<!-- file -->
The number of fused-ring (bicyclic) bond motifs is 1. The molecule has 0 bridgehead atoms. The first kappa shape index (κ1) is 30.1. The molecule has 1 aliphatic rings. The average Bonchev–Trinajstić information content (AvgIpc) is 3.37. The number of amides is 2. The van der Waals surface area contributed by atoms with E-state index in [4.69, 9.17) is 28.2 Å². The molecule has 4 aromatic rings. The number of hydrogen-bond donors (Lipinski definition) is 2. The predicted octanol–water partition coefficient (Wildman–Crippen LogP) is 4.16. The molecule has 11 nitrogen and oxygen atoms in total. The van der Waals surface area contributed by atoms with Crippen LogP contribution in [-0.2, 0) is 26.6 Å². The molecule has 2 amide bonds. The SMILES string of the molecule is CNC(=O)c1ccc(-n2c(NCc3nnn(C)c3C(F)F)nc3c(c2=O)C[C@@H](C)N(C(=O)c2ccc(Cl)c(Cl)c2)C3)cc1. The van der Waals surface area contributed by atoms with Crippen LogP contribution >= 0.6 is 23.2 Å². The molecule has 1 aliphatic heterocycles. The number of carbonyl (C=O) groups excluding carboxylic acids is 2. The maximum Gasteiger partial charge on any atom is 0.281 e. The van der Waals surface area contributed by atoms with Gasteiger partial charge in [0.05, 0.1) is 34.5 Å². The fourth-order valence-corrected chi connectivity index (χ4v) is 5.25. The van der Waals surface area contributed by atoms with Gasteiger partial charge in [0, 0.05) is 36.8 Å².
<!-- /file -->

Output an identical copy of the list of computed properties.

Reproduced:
The number of fused-ring (bicyclic) bond motifs is 1. The molecule has 0 bridgehead atoms. The first kappa shape index (κ1) is 30.1. The molecule has 1 aliphatic rings. The average Bonchev–Trinajstić information content (AvgIpc) is 3.37. The number of amides is 2. The van der Waals surface area contributed by atoms with E-state index in [4.69, 9.17) is 28.2 Å². The molecule has 4 aromatic rings. The number of hydrogen-bond donors (Lipinski definition) is 2. The predicted octanol–water partition coefficient (Wildman–Crippen LogP) is 4.16. The molecule has 11 nitrogen and oxygen atoms in total. The van der Waals surface area contributed by atoms with Crippen LogP contribution in [-0.2, 0) is 26.6 Å². The molecule has 2 amide bonds. The SMILES string of the molecule is CNC(=O)c1ccc(-n2c(NCc3nnn(C)c3C(F)F)nc3c(c2=O)C[C@@H](C)N(C(=O)c2ccc(Cl)c(Cl)c2)C3)cc1. The van der Waals surface area contributed by atoms with Crippen LogP contribution >= 0.6 is 23.2 Å². The molecule has 1 aliphatic heterocycles. The number of carbonyl (C=O) groups excluding carboxylic acids is 2. The maximum Gasteiger partial charge on any atom is 0.281 e. The van der Waals surface area contributed by atoms with Gasteiger partial charge in [0.05, 0.1) is 34.5 Å². The fourth-order valence-corrected chi connectivity index (χ4v) is 5.25. The van der Waals surface area contributed by atoms with Gasteiger partial charge in [0, 0.05) is 36.8 Å².